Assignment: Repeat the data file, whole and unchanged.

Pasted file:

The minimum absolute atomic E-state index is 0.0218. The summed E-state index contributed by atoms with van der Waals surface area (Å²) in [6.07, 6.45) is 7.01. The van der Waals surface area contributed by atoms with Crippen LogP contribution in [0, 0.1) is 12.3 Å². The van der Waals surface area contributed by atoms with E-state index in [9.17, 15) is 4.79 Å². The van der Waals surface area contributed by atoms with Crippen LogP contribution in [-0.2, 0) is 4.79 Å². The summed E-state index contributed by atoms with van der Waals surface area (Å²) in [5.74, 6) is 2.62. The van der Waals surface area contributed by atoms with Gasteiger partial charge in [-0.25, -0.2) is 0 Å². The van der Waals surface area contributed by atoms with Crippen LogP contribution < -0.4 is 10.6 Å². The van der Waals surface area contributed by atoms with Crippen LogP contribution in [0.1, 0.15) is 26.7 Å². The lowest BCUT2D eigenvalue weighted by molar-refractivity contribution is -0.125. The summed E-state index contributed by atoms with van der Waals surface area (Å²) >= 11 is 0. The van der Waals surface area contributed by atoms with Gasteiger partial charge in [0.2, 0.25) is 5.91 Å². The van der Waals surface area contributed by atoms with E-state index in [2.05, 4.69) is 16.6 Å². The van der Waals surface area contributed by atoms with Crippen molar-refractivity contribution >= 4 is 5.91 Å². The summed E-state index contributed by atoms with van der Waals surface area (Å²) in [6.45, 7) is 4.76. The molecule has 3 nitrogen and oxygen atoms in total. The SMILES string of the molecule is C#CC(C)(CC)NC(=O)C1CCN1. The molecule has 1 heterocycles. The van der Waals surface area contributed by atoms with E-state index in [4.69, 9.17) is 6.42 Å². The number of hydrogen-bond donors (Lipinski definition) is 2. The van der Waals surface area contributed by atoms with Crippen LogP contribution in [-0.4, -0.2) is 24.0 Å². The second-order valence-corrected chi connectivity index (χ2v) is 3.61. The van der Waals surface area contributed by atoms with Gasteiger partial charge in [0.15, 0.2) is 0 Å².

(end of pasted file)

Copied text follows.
The minimum absolute atomic E-state index is 0.0218. The summed E-state index contributed by atoms with van der Waals surface area (Å²) in [6.07, 6.45) is 7.01. The van der Waals surface area contributed by atoms with Crippen LogP contribution in [0, 0.1) is 12.3 Å². The van der Waals surface area contributed by atoms with E-state index in [9.17, 15) is 4.79 Å². The van der Waals surface area contributed by atoms with Crippen LogP contribution in [-0.2, 0) is 4.79 Å². The summed E-state index contributed by atoms with van der Waals surface area (Å²) in [5.74, 6) is 2.62. The van der Waals surface area contributed by atoms with Gasteiger partial charge in [-0.25, -0.2) is 0 Å². The van der Waals surface area contributed by atoms with Crippen LogP contribution < -0.4 is 10.6 Å². The van der Waals surface area contributed by atoms with Crippen LogP contribution in [0.1, 0.15) is 26.7 Å². The lowest BCUT2D eigenvalue weighted by molar-refractivity contribution is -0.125. The summed E-state index contributed by atoms with van der Waals surface area (Å²) >= 11 is 0. The van der Waals surface area contributed by atoms with Gasteiger partial charge in [0.2, 0.25) is 5.91 Å². The van der Waals surface area contributed by atoms with E-state index in [2.05, 4.69) is 16.6 Å². The van der Waals surface area contributed by atoms with Crippen molar-refractivity contribution >= 4 is 5.91 Å². The summed E-state index contributed by atoms with van der Waals surface area (Å²) in [6.45, 7) is 4.76. The molecule has 3 nitrogen and oxygen atoms in total. The SMILES string of the molecule is C#CC(C)(CC)NC(=O)C1CCN1. The molecule has 1 heterocycles. The van der Waals surface area contributed by atoms with E-state index in [4.69, 9.17) is 6.42 Å². The number of hydrogen-bond donors (Lipinski definition) is 2. The van der Waals surface area contributed by atoms with Crippen LogP contribution in [-0.4, -0.2) is 24.0 Å². The second-order valence-corrected chi connectivity index (χ2v) is 3.61. The van der Waals surface area contributed by atoms with Gasteiger partial charge in [0.15, 0.2) is 0 Å².